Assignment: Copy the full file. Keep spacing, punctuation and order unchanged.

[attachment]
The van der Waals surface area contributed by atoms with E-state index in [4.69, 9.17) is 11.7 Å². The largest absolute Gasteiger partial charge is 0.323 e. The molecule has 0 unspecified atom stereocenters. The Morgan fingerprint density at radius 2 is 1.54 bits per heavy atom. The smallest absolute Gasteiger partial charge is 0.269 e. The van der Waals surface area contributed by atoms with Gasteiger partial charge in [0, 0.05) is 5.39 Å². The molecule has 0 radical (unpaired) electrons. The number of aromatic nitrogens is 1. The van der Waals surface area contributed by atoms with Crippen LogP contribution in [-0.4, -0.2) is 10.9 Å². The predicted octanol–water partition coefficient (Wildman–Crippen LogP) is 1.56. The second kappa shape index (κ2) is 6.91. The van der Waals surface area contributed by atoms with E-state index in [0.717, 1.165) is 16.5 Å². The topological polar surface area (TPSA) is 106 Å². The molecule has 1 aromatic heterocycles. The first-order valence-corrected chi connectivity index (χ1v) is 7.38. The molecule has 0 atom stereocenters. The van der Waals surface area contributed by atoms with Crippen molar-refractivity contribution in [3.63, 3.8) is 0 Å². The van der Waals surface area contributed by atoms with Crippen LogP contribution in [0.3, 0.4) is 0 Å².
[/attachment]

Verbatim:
The van der Waals surface area contributed by atoms with E-state index in [4.69, 9.17) is 11.7 Å². The largest absolute Gasteiger partial charge is 0.323 e. The molecule has 0 unspecified atom stereocenters. The Morgan fingerprint density at radius 2 is 1.54 bits per heavy atom. The smallest absolute Gasteiger partial charge is 0.269 e. The van der Waals surface area contributed by atoms with Gasteiger partial charge in [0, 0.05) is 5.39 Å². The molecule has 0 radical (unpaired) electrons. The number of aromatic nitrogens is 1. The van der Waals surface area contributed by atoms with Crippen LogP contribution in [-0.4, -0.2) is 10.9 Å². The predicted octanol–water partition coefficient (Wildman–Crippen LogP) is 1.56. The second kappa shape index (κ2) is 6.91. The van der Waals surface area contributed by atoms with E-state index in [0.717, 1.165) is 16.5 Å². The topological polar surface area (TPSA) is 106 Å². The molecule has 1 aromatic heterocycles. The first-order valence-corrected chi connectivity index (χ1v) is 7.38. The molecule has 0 atom stereocenters. The van der Waals surface area contributed by atoms with Crippen molar-refractivity contribution in [3.63, 3.8) is 0 Å². The van der Waals surface area contributed by atoms with Crippen LogP contribution in [0.3, 0.4) is 0 Å².